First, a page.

This room was set up by Halaster as an amusement. The whole room is a deadly trap that's difficult to circumvent. All the statues are animated objects that follow specific instructions, and all are enchanted with true seeing. The Lanceboard follows some basic rules, and the pieces follow rules particular to their type.

The ceiling in the room is just 10 feet high, allowing any animated object to attack a flying or climbing foe.

  • When a creature enters the room, a random animated object on the far side moves to attack, following its rules for movement and attacking as described below. Each round thereafter, another animated object on the opposite side moves to attack. Unlike chess, the animated objects will move through one another's squares (following the normal rules for moving through an allied square), and they can move in any direction so long as they follow the rules for their movement as described below. If an additional creature enters the room, another animated object moves to attack, but this does not cause an additional animated object to activate each round. Animated objects attack the nearest intruder they can reach, regardless of who caused one to be animated.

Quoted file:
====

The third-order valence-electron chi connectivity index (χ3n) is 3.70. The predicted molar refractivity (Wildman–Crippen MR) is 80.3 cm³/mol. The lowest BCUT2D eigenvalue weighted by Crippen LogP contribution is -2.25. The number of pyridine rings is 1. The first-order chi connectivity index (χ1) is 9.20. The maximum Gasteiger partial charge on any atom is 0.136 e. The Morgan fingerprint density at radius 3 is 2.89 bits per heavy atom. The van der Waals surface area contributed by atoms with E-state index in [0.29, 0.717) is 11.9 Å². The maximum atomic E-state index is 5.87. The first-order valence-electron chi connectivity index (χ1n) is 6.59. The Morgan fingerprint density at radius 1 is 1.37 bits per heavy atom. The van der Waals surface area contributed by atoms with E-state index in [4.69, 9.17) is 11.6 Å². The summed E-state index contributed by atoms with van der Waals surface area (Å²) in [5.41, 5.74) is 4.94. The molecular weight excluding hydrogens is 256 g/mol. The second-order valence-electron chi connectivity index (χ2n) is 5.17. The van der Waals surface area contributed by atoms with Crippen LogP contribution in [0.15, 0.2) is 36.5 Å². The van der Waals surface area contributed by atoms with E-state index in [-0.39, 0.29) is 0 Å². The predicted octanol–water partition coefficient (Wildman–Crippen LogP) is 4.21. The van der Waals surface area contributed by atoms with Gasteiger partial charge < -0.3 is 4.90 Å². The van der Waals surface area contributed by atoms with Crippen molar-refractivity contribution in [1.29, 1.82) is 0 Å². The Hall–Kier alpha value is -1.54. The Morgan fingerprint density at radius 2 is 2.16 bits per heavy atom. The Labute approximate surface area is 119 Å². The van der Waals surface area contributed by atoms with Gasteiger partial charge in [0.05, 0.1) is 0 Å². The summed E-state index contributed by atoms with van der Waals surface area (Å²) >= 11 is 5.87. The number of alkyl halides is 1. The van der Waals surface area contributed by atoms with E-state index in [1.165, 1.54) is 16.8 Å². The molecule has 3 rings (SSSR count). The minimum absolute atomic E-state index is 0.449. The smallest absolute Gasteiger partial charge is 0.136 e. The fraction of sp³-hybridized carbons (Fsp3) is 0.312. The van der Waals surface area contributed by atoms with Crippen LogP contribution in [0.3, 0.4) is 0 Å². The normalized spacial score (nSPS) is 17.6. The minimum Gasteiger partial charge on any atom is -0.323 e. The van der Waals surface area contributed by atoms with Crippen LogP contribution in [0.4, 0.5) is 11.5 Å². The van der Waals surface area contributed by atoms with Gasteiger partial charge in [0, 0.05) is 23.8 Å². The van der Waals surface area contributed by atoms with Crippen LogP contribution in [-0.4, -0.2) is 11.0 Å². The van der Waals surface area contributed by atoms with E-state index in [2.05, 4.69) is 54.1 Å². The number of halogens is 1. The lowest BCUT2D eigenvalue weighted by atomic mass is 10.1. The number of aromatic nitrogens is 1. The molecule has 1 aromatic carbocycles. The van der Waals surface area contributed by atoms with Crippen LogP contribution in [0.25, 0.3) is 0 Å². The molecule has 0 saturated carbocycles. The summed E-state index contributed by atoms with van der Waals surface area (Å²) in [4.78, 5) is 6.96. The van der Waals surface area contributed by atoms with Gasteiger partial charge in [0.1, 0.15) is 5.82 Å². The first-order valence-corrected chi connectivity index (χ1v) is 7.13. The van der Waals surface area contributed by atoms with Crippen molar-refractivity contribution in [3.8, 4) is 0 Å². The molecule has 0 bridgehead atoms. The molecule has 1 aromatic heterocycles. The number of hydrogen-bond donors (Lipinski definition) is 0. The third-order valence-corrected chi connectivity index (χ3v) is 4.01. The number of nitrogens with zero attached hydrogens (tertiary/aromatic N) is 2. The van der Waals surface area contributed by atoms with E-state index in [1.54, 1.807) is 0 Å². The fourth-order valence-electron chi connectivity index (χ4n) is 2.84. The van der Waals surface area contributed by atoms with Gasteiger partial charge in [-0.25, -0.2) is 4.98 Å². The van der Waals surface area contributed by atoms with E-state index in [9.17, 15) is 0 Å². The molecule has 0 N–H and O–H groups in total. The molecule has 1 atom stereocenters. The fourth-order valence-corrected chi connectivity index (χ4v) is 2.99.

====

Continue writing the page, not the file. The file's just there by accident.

• Animated objects cannot charge or double move.

  • The statues on the PC's side of the board do not animate so long as a PC or allied creature avoids moving back toward that side. Whenever an intruding creature does move back toward the side it came from, a random animated object from that side moves to attack.